Why I Passed Up 15 Seconds of Fame
Yesterday I passed up 15 seconds of fame. I was invited to participate in a marketing campaign for a very well known brand name company. If I passed the interview, I'd be featured as an "everyday hero." In a 15-second video I'd share my story and about my work in the eating disorder community. That all sounded pretty great--really great! The catch was I had to do it wearing only underwear (remember, this is a marketing campaign, so of course there's a product to be promoted) and demonstrate what it feels like to be comfortable in my skin to express myself.
I spent hours examining myself. I measured the pros and cons of participating. I consulted with trusted friends and colleagues. I considered my husband's feelings, if I would feel proud to show the video to my daughters, if it aligned with my personal recovery values, and most of all, if it would inspire and empower others, especially my clients and the eating disorder community and all women. I also studied my ego in all of it, too. Certainly I was flattered to be asked, and who wouldn't want to have 15 seconds of fame?
In the end, I turned it down. Something in my gut knew this opportunity wasn't right for me. Although I truly do respect the marketing campaign's overarching message, I just didn't feel comfortable putting my body on display. Just 2 weeks ago I had new photographs taken for the banner image of my website because I didn't want the focus to be on my body in a yoga pose. I also insisted with the publisher of my upcoming book that the cover doesn't include bodies on it, because I don't want to promote "ideal" representations of beauty.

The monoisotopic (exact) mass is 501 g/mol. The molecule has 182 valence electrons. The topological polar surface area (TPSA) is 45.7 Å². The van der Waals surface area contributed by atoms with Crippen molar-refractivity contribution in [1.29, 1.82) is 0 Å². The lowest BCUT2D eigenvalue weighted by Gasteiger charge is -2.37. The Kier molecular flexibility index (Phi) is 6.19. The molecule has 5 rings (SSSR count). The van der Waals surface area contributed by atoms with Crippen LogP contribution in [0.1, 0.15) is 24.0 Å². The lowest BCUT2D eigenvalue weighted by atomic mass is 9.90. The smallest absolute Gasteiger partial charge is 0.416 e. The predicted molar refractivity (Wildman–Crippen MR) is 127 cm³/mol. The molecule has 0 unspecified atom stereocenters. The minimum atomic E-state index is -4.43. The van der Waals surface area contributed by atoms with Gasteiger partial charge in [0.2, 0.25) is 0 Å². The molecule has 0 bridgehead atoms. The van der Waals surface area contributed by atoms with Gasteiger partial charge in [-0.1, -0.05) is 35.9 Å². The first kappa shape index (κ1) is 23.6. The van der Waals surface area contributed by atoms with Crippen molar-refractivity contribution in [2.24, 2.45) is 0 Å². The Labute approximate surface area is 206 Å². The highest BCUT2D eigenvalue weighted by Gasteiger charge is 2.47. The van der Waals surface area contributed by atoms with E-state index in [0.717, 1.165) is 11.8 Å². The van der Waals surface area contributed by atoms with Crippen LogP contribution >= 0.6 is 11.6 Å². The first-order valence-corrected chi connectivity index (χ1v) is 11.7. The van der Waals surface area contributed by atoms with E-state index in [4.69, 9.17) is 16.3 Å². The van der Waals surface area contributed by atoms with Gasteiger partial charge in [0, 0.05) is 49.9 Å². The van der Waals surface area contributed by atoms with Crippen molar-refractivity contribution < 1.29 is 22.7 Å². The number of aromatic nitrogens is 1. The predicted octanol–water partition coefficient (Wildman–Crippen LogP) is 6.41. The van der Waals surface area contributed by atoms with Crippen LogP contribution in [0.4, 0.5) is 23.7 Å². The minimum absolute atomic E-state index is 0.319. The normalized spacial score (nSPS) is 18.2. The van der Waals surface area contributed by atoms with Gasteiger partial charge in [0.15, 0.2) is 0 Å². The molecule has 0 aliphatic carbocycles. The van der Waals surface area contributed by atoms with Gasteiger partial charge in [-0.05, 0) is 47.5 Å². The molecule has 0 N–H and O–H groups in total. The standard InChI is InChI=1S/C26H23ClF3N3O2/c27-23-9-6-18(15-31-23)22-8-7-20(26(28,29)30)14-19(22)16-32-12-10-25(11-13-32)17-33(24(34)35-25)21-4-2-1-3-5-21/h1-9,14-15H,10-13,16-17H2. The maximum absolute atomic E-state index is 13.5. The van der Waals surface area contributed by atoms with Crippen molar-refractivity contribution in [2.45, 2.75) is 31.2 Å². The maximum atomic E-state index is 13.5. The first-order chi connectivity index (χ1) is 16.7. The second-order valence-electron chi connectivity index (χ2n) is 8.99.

If I don't want to display bodies on the cover of my book, then how could it be appropriate for me to display my nearly naked body?
In my work as a yoga therapist, I teach others to relearn how to experience their bodies and find empowerment in the experience. I believe the empowerment is in the experience, not the exterior.
Now, a day later, after much time reflecting, I feel proud that I said no. I feel proud that I am clear with myself about who I want to be in my own recovery and for the people I am committed to serving. I feel proud of my values and integrity. I feel empowered knowing that when challenged, I chose to stay true to sharing my message in ways that align with my values and who I want to be in the world for myself, my daughters, and all on the healing path of eating disorder recovery and body image struggles.
I am thankful for the opportunity and for the gifts and lessons I learned from it being offered to me.